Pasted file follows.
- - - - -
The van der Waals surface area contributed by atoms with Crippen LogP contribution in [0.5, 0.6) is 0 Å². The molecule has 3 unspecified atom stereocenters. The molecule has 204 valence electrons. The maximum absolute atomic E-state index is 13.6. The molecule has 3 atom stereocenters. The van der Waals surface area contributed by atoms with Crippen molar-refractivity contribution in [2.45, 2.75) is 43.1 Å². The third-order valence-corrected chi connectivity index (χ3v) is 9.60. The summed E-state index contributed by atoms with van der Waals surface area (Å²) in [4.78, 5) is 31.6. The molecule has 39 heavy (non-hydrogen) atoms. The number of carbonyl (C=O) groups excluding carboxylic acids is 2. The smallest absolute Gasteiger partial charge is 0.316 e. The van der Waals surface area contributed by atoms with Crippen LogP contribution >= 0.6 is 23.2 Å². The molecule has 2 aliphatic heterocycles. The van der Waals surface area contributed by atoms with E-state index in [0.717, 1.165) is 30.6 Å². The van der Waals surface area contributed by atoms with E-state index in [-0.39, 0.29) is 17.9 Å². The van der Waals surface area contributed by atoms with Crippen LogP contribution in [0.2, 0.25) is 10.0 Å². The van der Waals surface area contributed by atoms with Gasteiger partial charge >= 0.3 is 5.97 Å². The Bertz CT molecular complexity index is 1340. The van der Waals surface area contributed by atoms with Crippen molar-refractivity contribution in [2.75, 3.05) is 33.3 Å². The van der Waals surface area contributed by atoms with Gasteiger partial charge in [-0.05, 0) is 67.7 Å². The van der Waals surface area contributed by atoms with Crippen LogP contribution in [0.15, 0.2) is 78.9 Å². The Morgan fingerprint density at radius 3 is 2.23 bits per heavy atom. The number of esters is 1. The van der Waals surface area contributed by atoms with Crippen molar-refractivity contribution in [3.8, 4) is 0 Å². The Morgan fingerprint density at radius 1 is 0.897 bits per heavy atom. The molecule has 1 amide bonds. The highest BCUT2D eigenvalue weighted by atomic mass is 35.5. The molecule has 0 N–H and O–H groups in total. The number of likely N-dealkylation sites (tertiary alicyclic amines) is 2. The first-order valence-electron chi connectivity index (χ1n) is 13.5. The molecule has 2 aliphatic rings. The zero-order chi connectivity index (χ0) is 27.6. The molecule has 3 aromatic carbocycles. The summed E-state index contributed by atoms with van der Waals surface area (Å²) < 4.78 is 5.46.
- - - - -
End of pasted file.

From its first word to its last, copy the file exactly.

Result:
The van der Waals surface area contributed by atoms with Crippen LogP contribution in [0.5, 0.6) is 0 Å². The molecule has 3 unspecified atom stereocenters. The molecule has 204 valence electrons. The maximum absolute atomic E-state index is 13.6. The molecule has 3 atom stereocenters. The van der Waals surface area contributed by atoms with Crippen molar-refractivity contribution in [2.45, 2.75) is 43.1 Å². The third-order valence-corrected chi connectivity index (χ3v) is 9.60. The summed E-state index contributed by atoms with van der Waals surface area (Å²) in [4.78, 5) is 31.6. The molecule has 39 heavy (non-hydrogen) atoms. The number of carbonyl (C=O) groups excluding carboxylic acids is 2. The smallest absolute Gasteiger partial charge is 0.316 e. The van der Waals surface area contributed by atoms with Crippen LogP contribution >= 0.6 is 23.2 Å². The molecule has 2 aliphatic heterocycles. The van der Waals surface area contributed by atoms with E-state index in [0.717, 1.165) is 30.6 Å². The van der Waals surface area contributed by atoms with E-state index in [-0.39, 0.29) is 17.9 Å². The van der Waals surface area contributed by atoms with Crippen LogP contribution in [0.2, 0.25) is 10.0 Å². The van der Waals surface area contributed by atoms with Gasteiger partial charge >= 0.3 is 5.97 Å². The Bertz CT molecular complexity index is 1340. The van der Waals surface area contributed by atoms with Crippen molar-refractivity contribution in [2.75, 3.05) is 33.3 Å². The van der Waals surface area contributed by atoms with Gasteiger partial charge in [-0.05, 0) is 67.7 Å². The van der Waals surface area contributed by atoms with Crippen LogP contribution in [0.15, 0.2) is 78.9 Å². The Morgan fingerprint density at radius 3 is 2.23 bits per heavy atom. The number of esters is 1. The van der Waals surface area contributed by atoms with Crippen molar-refractivity contribution in [3.8, 4) is 0 Å². The Morgan fingerprint density at radius 1 is 0.897 bits per heavy atom. The molecule has 1 amide bonds. The highest BCUT2D eigenvalue weighted by atomic mass is 35.5. The molecule has 0 N–H and O–H groups in total. The number of likely N-dealkylation sites (tertiary alicyclic amines) is 2. The first-order valence-electron chi connectivity index (χ1n) is 13.5. The molecule has 2 aliphatic rings. The zero-order chi connectivity index (χ0) is 27.6. The molecule has 3 aromatic carbocycles. The summed E-state index contributed by atoms with van der Waals surface area (Å²) < 4.78 is 5.46.